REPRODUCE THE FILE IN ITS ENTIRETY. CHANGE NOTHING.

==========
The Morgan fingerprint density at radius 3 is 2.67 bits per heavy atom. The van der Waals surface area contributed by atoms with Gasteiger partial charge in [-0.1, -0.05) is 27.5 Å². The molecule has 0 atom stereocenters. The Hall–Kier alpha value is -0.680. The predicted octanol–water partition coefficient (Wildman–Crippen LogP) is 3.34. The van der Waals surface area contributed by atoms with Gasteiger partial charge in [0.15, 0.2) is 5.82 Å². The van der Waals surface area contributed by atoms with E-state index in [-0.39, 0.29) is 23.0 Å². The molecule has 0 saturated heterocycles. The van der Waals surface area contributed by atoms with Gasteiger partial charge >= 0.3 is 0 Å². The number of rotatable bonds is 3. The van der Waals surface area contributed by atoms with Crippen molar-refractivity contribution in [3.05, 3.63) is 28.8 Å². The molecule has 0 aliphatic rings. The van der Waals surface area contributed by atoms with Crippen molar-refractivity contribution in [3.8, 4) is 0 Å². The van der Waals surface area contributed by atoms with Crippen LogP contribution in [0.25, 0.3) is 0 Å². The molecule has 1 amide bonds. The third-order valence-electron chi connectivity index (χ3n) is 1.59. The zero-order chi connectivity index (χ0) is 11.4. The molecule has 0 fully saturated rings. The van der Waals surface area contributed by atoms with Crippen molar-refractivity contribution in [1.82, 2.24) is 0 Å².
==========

The Morgan fingerprint density at radius 3 is 2.67 bits per heavy atom. The van der Waals surface area contributed by atoms with Gasteiger partial charge in [-0.1, -0.05) is 27.5 Å². The molecule has 0 atom stereocenters. The Hall–Kier alpha value is -0.680. The predicted octanol–water partition coefficient (Wildman–Crippen LogP) is 3.34. The van der Waals surface area contributed by atoms with Gasteiger partial charge in [0.15, 0.2) is 5.82 Å². The van der Waals surface area contributed by atoms with E-state index in [-0.39, 0.29) is 23.0 Å². The molecule has 0 saturated heterocycles. The van der Waals surface area contributed by atoms with Gasteiger partial charge >= 0.3 is 0 Å². The number of rotatable bonds is 3. The van der Waals surface area contributed by atoms with Crippen molar-refractivity contribution in [3.05, 3.63) is 28.8 Å². The molecule has 0 aliphatic rings. The van der Waals surface area contributed by atoms with Crippen molar-refractivity contribution in [3.8, 4) is 0 Å². The van der Waals surface area contributed by atoms with Crippen LogP contribution in [0.25, 0.3) is 0 Å². The molecule has 1 amide bonds. The third-order valence-electron chi connectivity index (χ3n) is 1.59. The zero-order chi connectivity index (χ0) is 11.4. The molecule has 0 fully saturated rings. The van der Waals surface area contributed by atoms with Crippen molar-refractivity contribution in [1.82, 2.24) is 0 Å².